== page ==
President Trump's Space Force Becomes a Reality
A while back I wrote about President Donald Trump's plan to create a Space Force as the sixth branch of the U.S. military.
A number of readers commented on the idea. About 50 percent of you were for it and 50 percent were against it.
Some of those in favor said it's a long-overdue strategic idea. And that it may be just the thing to keep us ahead of our enemies.
Those against the idea said that those funds can be better spent elsewhere. One of you even suggested that we send Trump up into space instead.
Controlling the Ultimate High Ground
Regardless of what any of us thinks about the idea, it has happened. And it's even taking big steps forward. Trump's recently signed the 2020 National Defense Authorization Act to establish the U.S. Space Force (USSF) as an official armed forces branch.
Here's what the president had to say during the signing ceremonies at Joint Base Andrews in Maryland.
"It was nearly half a century from Kitty Hawk to the creation of the Air Force," he said. "And now it's 50 years after Apollo 11 that we create the Space Force."
He added, "Amid grave threats to our national security, American superiority in space is absolutely vital. The Space Force will help us deter aggression and control the ultimate high ground."
Headquartered at the Pentagon
The USSF is the first new military branch created since the U.S. Air Force in 1947. Approximately 16,000 Air Force active duty and civilian personnel will be assigned to this branch.
Like the Army, Navy, Air Force and Marine Corps, the Space Force will be headquartered at the Pentagon in Washington, D.C.
And similar to the Marine Corps, which is part of the Navy but has its own seat on the Joint Chiefs, the USSF will be part of the Air Force.
USSF responsibilities will include developing military space professionals and acquiring military space systems. As well as maturing the military doctrine for space power and organizing space forces.
To Do and Not to Do
Of course, there are already U.S. military operations in space. This branch will repackage and elevate these existing military operations.
Todd Harrison directs the Aerospace Security Project at the Center for Strategic & International Studies. He said the USSF "will create a centralized, unified chain of command that is responsible for space."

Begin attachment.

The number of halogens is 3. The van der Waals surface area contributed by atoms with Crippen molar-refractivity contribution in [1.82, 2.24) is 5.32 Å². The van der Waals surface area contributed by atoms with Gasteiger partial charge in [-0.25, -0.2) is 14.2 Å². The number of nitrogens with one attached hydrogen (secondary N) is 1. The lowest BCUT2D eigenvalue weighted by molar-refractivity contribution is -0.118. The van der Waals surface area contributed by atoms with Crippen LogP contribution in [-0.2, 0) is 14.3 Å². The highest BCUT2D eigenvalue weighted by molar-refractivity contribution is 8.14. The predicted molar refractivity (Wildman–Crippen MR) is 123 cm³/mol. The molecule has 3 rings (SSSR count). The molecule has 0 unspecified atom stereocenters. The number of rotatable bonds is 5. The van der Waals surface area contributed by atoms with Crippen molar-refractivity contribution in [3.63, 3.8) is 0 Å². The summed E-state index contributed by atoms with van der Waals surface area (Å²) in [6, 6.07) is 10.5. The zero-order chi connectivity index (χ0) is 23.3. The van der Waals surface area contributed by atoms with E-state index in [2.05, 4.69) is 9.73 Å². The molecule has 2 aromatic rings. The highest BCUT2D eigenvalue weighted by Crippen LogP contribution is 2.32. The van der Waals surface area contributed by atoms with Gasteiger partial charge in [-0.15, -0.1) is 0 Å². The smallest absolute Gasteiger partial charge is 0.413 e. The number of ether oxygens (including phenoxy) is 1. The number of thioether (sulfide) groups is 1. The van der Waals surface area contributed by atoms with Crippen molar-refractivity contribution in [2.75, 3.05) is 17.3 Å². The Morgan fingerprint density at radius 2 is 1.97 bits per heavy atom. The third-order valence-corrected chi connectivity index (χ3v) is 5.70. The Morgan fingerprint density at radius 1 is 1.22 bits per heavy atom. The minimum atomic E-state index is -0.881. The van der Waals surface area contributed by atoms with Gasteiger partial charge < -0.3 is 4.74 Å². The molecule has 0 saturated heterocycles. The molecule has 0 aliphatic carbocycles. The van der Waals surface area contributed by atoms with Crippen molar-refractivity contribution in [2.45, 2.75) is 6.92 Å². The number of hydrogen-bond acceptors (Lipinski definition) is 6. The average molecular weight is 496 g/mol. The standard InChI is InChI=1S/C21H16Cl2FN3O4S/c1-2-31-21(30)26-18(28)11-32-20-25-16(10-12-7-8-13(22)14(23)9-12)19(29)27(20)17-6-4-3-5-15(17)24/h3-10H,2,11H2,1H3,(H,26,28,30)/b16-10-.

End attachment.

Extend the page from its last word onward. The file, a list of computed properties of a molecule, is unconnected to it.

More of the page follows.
What will the USSF not do? It will not put U.S. military service members in space.
The new branch will be completely separate from NASA. It will not be responsible for protecting Earth from asteroids. Or aliens, for that matter.
Military Officials on Board
Trump said he will appoint General Jay Raymond as the first Chief of Space Operations.
Other U.S. military officials chimed in with their support of the USSF. They included Barbara Barrett, Secretary of the Air Force, and Mark Milley, Chairman of the Joint Chiefs of Staff. And Mark Esper, Secretary of Defense.
"An agile, lean and technologically advanced force of talented professionals will now singularly focus on protecting our U.S. national interests and security in space," Barrett said.
"Our adversaries are building and developing capabilities to threaten us. So we can no longer take space for granted," Milley said.
"Space has become so important to our way of life, our economy and our national security. We must be prepared as a nation to protect it from hostile actions," Esper said.
Dissenters in Washington
As with our readers, not everyone in Washington believes this is a great idea.
Back when the concept was first floated, here's what Democratic Senator Bill Nelson of Florida tweeted. "Military generals don't want a new military branch. Now is NOT the time to rip the Air Force apart. Too many important missions at stake."
Joan Johnson-Freese is a space security expert at the U.S. Naval War College. Originally she called Trump's vision for the USSF as "clear as mud."
Now that the vision has been clarified, she's on board with the idea. But she frowns on Trump's description of the branch as "the world's newest war-fighting domain."
Nixing the War Talk
"When the United States starts chest-thumping, all that does is prompt others to do the same," she said.
"And to bolster their capabilities, which in the long run can be counterproductive to the United States."
Johnson-Freese also pointed out that if there ever were a war conducted in space, the USSF would not be the branch fighting it.
Instead, it would be a separate joint command established earlier in 2019 called the U.S. Space Command.
What Do You Think?
As promised, I want to give you an chance to weigh in on this new armed services branch.
Are you in favor of its creation? Do you believe the benefits will outweigh the costs?
Let me know your thoughts in the comments section below. As always, let's keep it civil and respect each other's opinions.